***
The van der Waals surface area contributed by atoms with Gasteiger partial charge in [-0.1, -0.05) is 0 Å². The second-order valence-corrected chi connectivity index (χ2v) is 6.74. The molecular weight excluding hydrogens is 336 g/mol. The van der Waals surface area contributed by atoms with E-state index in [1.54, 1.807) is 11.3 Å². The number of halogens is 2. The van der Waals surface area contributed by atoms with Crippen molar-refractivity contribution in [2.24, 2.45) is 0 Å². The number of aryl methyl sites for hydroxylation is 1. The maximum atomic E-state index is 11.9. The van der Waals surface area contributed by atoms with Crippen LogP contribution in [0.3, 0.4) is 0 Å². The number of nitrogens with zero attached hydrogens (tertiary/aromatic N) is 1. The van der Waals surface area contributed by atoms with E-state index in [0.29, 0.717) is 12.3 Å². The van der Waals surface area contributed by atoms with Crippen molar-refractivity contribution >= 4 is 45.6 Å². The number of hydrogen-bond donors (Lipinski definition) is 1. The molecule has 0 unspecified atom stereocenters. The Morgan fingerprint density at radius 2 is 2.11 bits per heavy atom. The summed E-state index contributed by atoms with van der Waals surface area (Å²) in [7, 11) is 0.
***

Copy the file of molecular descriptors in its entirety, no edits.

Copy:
The van der Waals surface area contributed by atoms with Gasteiger partial charge in [-0.1, -0.05) is 0 Å². The second-order valence-corrected chi connectivity index (χ2v) is 6.74. The molecular weight excluding hydrogens is 336 g/mol. The van der Waals surface area contributed by atoms with E-state index in [1.54, 1.807) is 11.3 Å². The number of halogens is 2. The van der Waals surface area contributed by atoms with Crippen molar-refractivity contribution in [2.24, 2.45) is 0 Å². The number of aryl methyl sites for hydroxylation is 1. The maximum atomic E-state index is 11.9. The van der Waals surface area contributed by atoms with Crippen LogP contribution in [0.3, 0.4) is 0 Å². The number of nitrogens with zero attached hydrogens (tertiary/aromatic N) is 1. The van der Waals surface area contributed by atoms with E-state index in [0.29, 0.717) is 12.3 Å². The van der Waals surface area contributed by atoms with Crippen molar-refractivity contribution >= 4 is 45.6 Å². The number of hydrogen-bond donors (Lipinski definition) is 1. The molecule has 0 unspecified atom stereocenters. The Morgan fingerprint density at radius 2 is 2.11 bits per heavy atom. The summed E-state index contributed by atoms with van der Waals surface area (Å²) in [7, 11) is 0.